However, automated responses can extend even further through WS1 Intelligence.   Using custom connectors we can integrate with any 3rd party solutions that support REST APIs.  In a nutshell, if you can make it happen with a single request within Postman, you can automate it in WS1 Intelligence.  This opens up a whole world of opportunities. Not only can you execute actions within UEM, but you can create a ticket within ServiceNow or send a message through Teams or Slack.  All this automation can be driven through risk scores or triggered by events detected through the advanced reporting capabilities of WS1 Intelligence.  For more info on automation through REST APIs and WS1 Intelligence, check out this article, "Workspace ONE Intelligence Custom Connector Samples."

G Suite Specific Considerations

The last leg of this post will focus on the G Suite specific considerations of the design.  While WS1 capabilities discussed so far are applicable to a wide range or applications, there's definitely some G Suite specifics and challenges worth noting.  

Pushing Out Email Profiles To Mobile Devices

Traditionally ActiveSync, or Google Sync for Gmail, has been the mechanism of choice for pushing out email configs through WS1 UEM. However, with a shift to modern auth ActiveSync profiles are no longer an option.  By default, when initially configuring email in a modern auth scenario, users will have to navigate wizards to get their email configured.  This will involve launching the email client, selecting an email service, entering in an email addresses and providing authentication.   Android and iOS offer different options to facilitate this process, each with their own caveats and varying degrees of success. For iOS, it’s the relatively new, “Google Account,” payload. For Android there’s a special EMM Registration option for WS1 UEM leveraging a managed Google domain.  

Email Config For iOS

The Google Account iOS payload offers a way to simplify access to Gmail from the native iOS mail client. It provides a mechanism for pre-configuring a user’s G Suite account for use by the native client so that the user need only authenticate successfully to complete the configuration.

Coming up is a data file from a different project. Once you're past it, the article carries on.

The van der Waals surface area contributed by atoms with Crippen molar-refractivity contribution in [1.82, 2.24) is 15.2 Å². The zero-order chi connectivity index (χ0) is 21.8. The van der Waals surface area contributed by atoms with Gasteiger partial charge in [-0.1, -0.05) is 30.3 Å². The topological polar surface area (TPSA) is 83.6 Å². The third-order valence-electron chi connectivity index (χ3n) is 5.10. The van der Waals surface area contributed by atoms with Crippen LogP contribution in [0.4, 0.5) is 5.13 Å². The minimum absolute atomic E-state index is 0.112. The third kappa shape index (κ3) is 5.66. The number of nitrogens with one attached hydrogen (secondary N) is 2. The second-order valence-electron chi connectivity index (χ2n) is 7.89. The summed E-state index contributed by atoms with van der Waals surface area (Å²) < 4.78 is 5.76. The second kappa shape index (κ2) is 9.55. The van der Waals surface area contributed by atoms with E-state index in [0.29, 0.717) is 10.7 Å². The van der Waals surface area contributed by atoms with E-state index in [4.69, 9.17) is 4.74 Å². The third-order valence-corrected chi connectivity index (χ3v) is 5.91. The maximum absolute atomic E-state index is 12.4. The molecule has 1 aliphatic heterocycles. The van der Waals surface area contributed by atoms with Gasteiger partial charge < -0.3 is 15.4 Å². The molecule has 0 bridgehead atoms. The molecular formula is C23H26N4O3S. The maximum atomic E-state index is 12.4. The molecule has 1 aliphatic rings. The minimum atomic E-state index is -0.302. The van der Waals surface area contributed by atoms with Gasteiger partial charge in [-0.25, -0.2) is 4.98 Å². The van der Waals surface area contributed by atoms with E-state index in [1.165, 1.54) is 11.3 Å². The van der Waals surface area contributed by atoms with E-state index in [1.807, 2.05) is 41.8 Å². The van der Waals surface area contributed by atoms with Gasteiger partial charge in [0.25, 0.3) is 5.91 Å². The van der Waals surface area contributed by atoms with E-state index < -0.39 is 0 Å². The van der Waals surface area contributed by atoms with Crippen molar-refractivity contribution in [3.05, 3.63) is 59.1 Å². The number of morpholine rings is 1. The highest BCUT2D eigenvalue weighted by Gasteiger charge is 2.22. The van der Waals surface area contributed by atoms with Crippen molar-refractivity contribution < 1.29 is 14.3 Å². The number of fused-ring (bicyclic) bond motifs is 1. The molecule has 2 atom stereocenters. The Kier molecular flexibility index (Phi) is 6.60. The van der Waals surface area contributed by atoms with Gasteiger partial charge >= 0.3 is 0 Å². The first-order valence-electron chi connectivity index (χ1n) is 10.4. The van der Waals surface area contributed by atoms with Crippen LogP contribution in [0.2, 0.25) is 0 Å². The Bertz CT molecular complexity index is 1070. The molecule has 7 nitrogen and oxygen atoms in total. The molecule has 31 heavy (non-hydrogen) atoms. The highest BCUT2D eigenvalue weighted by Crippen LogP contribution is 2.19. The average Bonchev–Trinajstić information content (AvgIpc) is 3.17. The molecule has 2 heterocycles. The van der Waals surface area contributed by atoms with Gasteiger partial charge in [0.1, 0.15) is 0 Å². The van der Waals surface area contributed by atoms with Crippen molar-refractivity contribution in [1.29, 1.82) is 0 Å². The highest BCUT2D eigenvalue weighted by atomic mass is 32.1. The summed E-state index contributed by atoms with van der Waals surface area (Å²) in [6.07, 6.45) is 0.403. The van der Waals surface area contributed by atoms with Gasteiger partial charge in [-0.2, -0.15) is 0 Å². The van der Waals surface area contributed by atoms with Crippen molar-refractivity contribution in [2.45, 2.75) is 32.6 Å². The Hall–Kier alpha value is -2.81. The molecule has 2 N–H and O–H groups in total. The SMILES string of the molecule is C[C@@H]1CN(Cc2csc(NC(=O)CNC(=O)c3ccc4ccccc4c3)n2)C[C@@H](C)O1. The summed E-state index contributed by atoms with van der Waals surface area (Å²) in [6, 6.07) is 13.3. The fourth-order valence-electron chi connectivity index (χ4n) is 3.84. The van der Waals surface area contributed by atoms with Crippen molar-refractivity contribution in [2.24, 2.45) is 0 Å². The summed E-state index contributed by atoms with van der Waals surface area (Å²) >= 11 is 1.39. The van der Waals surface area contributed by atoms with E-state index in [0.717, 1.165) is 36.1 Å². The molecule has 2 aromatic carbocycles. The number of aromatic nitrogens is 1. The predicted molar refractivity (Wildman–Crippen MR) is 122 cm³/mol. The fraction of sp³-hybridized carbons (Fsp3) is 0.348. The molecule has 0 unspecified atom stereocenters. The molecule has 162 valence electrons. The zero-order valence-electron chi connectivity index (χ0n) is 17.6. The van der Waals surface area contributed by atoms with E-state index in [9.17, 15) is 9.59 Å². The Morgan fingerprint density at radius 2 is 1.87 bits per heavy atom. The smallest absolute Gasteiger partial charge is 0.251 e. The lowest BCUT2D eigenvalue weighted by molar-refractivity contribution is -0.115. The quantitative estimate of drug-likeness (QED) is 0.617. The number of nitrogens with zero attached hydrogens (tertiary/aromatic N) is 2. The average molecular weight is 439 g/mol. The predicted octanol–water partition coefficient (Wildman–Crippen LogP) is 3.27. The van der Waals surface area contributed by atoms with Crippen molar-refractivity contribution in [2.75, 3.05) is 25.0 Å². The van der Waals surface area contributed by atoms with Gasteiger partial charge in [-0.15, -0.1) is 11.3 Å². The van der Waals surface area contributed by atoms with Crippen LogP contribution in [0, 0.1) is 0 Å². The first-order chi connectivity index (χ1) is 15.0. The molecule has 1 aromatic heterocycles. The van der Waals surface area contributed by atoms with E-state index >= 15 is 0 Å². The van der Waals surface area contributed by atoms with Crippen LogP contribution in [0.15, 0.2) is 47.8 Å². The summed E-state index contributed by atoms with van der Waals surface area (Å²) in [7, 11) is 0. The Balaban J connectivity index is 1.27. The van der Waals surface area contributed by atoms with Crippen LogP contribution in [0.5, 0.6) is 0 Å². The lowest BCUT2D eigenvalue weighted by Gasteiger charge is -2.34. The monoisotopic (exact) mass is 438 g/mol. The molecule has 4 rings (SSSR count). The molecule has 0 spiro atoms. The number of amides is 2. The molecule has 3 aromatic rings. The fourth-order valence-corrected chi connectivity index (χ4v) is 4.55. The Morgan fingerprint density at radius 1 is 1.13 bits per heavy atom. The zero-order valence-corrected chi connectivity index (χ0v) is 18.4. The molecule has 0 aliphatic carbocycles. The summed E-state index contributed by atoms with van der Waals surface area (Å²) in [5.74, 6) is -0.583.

If a user is able to follow some basic instructions, the process is fairly convenient and they don't have to select an email service or punch in their email address.  The main requirement is that upon the first launch of their native client, undeterred by an initial error message, they click on a, "details," hyperlink and follow the prompts.  If they do that, they can have their profile configured pretty easily, especially if Mobile SSO for iOS is in place to authenticate on behalf of the user.  Here's a demo of the what the process looks like: 

While this Google Account payload solution for email configuration isn’t completely on par with the convenance of an ActiveSync profile, it certainly offers a worthy alternative. ActiveSync, to say the least, is a bit long in the tooth. It was scheduled for deprecation October of this year, along with Google Sync, though a temporary reprieve was issued by Microsoft and Google due to challenges of Covid-19. That said, the writings on the wall: the future is not with ActiveSync and folks need to get off of it. Using the Google Account payload with modern auth provides a path forward. 

Unfortunately, while the Google Account payload helps with the native iOS client, it doesn’t assist with the Gmail Mobile App on iOS.  When first running the Gmail mobile client on iOS the user will have to select an email service, then punch in their email address. They'll then get redirected to WS1 Access, at which point Mobile SSO for iOS can take the wheel. It's not a horrible experience, just not on par with the connivence of an ActiveSync configured profile. 

Email Config For Android 

While configuration for the Gmail mobile app on iOS is a challenge, on Android there's a very compelling option.  If Workspace ONE is registered as the Android EMM with a managed Google domain, access to Gmail on your Android device is automated and fluid. When a device is registered the users G Suite credentials are associated with the Work Profile and access through Gmail is a snap.   Here's a demo: